Steroids and CAH

The 3 main steroids involved in CAH are:

  • Cortisol controls how the body copes with stress, emotional and physical, such as infection or injury. It also helps to control blood sugar levels, raising these levels if they become too low particularly in children.
  • Aldosterone helps to regulate the salt levels in the body. Aldosterone causes the kidneys to conserve salt if there is too little salt in the diet, or if a lot of salt is lost due to excessive sweating. Conversely, if a lot of salt is eaten the adrenal cortex reduces the amount of Aldosterone secreted, allowing the excess salt to be passed in the urine.
  • Androgens are a group of male hormones, one of which is testosterone. Testosterone is produced by the adrenal cortex in both males and females and they control the formation of pubic hair at the onset of puberty. Testosterone is also produced by the testis and in small amounts by the ovary.

There are five main enzymes in the adrenal gland which convert cholesterol into the important steroid Cortisol. If any of these enzymes are missing or defective then not enough Cortisol is made for the needs of the body. The body, recognising the low levels of Cortisol, will try to stimulate the adrenal cortex to make more by ‘pushing’ the gland harder by a stimulating hormone called ACTH made in the pituitary gland. The constant unsuccessful stimulation causes the cortex to increase in thickness and become ‘hyperplastic’.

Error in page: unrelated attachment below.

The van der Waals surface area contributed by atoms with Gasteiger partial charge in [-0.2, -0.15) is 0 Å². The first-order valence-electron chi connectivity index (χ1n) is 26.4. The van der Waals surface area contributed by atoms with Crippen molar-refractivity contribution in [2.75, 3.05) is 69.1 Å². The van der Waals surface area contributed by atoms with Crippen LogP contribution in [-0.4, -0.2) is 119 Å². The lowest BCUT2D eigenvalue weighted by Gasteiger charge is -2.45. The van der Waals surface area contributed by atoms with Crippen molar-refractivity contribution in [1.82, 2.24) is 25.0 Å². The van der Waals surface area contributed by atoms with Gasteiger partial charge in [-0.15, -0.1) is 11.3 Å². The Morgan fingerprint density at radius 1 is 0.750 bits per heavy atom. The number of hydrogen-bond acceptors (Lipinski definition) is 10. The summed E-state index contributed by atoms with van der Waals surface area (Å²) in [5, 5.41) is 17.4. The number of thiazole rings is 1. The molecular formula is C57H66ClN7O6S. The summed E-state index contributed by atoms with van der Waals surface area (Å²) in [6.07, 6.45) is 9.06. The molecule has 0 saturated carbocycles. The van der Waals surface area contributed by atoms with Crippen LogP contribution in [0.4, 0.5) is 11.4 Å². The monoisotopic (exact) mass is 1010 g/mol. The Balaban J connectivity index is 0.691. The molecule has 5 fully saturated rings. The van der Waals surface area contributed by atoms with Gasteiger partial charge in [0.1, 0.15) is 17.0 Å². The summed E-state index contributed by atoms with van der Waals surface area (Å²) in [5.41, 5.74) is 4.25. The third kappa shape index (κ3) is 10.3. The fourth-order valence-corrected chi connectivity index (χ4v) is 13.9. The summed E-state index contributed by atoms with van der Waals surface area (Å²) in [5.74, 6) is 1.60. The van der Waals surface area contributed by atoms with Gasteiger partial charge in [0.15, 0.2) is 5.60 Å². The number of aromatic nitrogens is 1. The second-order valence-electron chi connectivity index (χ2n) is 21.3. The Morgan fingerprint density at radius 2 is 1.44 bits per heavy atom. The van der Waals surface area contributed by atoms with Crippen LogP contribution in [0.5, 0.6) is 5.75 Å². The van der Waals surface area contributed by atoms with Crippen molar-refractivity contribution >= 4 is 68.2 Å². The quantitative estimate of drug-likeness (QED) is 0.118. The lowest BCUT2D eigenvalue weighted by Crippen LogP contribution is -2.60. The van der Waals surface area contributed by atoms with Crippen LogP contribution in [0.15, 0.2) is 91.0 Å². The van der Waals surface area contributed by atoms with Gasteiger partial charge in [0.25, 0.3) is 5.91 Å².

In the most common form of CAH there is a deficiency of an enzyme called 21 hydroxylase. In this form of CAH the production of Cortisol and Aldosterone is low while testosterone, the male hormone, is produced normally. As the body pushes the adrenal gland harder trying to correct the low Cortisol level more and more testosterone is made. In boys, this excess of testosterone causes early sexual development. In females, the excess in testosterone can cause abnormal genital development before birth while in adults it causes irregular periods, unwanted hair growth and acne. Only by correcting the levels of Cortisol with substitute therapy does the body recognise normal levels and stop producing excessive amounts of testosterone and the circulating levels become normal.

The hormone disturbances caused by CAH:

  • Lack of Cortisol
  • Lack of Aldosterone
  • Excessive androgens

What is CAH?
Steroids and CAH
Different types of CAH
CAH Genetics

Many thanks to Dr Gerard Conway, UCLH (University College London Hospital), 250 Euston Road, London NW1 2PQ for help with this section

Disclaimer: Any communication from the Climb CAH Support Group is intended for informational and educational purposes only.
Treatment and methods vary among hospitals and consultants, so the information quoted here may not necessarily represent the views of the Support Group, its medical advisors or other specialists across the Country. Any questions raised should be directed to your own consultant.

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